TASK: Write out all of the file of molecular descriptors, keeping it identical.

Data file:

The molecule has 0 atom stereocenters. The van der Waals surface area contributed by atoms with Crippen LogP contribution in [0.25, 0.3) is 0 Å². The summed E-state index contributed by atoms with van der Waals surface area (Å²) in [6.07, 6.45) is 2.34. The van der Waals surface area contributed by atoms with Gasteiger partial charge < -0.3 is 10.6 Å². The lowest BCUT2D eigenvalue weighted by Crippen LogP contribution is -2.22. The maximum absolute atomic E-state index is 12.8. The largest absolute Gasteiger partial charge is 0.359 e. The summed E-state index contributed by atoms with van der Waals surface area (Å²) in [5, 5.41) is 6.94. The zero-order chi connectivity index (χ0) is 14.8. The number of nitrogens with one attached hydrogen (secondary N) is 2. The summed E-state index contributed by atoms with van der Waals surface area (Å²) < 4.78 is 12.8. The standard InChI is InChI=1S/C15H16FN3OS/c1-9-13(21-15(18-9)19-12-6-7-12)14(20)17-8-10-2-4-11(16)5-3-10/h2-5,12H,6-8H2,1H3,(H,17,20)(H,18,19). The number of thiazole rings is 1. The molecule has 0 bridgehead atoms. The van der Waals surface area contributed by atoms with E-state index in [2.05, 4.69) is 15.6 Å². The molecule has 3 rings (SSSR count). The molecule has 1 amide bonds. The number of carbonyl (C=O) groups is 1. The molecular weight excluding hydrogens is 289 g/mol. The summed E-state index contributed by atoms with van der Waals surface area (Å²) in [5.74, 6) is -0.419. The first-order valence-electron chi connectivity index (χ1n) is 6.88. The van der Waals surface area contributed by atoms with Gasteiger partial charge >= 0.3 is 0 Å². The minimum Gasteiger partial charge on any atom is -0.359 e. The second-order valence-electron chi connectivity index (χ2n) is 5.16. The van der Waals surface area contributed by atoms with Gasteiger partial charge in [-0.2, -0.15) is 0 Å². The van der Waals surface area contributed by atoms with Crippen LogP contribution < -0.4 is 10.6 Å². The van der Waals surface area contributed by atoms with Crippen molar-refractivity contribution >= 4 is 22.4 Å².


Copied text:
The molecule has 0 atom stereocenters. The van der Waals surface area contributed by atoms with Crippen LogP contribution in [0.25, 0.3) is 0 Å². The summed E-state index contributed by atoms with van der Waals surface area (Å²) in [6.07, 6.45) is 2.34. The van der Waals surface area contributed by atoms with Gasteiger partial charge < -0.3 is 10.6 Å². The lowest BCUT2D eigenvalue weighted by Crippen LogP contribution is -2.22. The maximum absolute atomic E-state index is 12.8. The largest absolute Gasteiger partial charge is 0.359 e. The summed E-state index contributed by atoms with van der Waals surface area (Å²) in [5, 5.41) is 6.94. The zero-order chi connectivity index (χ0) is 14.8. The number of nitrogens with one attached hydrogen (secondary N) is 2. The summed E-state index contributed by atoms with van der Waals surface area (Å²) < 4.78 is 12.8. The standard InChI is InChI=1S/C15H16FN3OS/c1-9-13(21-15(18-9)19-12-6-7-12)14(20)17-8-10-2-4-11(16)5-3-10/h2-5,12H,6-8H2,1H3,(H,17,20)(H,18,19). The number of thiazole rings is 1. The molecule has 0 bridgehead atoms. The van der Waals surface area contributed by atoms with E-state index in [2.05, 4.69) is 15.6 Å². The molecule has 3 rings (SSSR count). The molecule has 1 amide bonds. The number of carbonyl (C=O) groups is 1. The molecular weight excluding hydrogens is 289 g/mol. The summed E-state index contributed by atoms with van der Waals surface area (Å²) in [5.74, 6) is -0.419. The first-order valence-electron chi connectivity index (χ1n) is 6.88. The van der Waals surface area contributed by atoms with Gasteiger partial charge >= 0.3 is 0 Å². The minimum Gasteiger partial charge on any atom is -0.359 e. The second-order valence-electron chi connectivity index (χ2n) is 5.16. The van der Waals surface area contributed by atoms with Gasteiger partial charge in [-0.2, -0.15) is 0 Å². The van der Waals surface area contributed by atoms with Crippen LogP contribution < -0.4 is 10.6 Å². The van der Waals surface area contributed by atoms with Crippen molar-refractivity contribution >= 4 is 22.4 Å².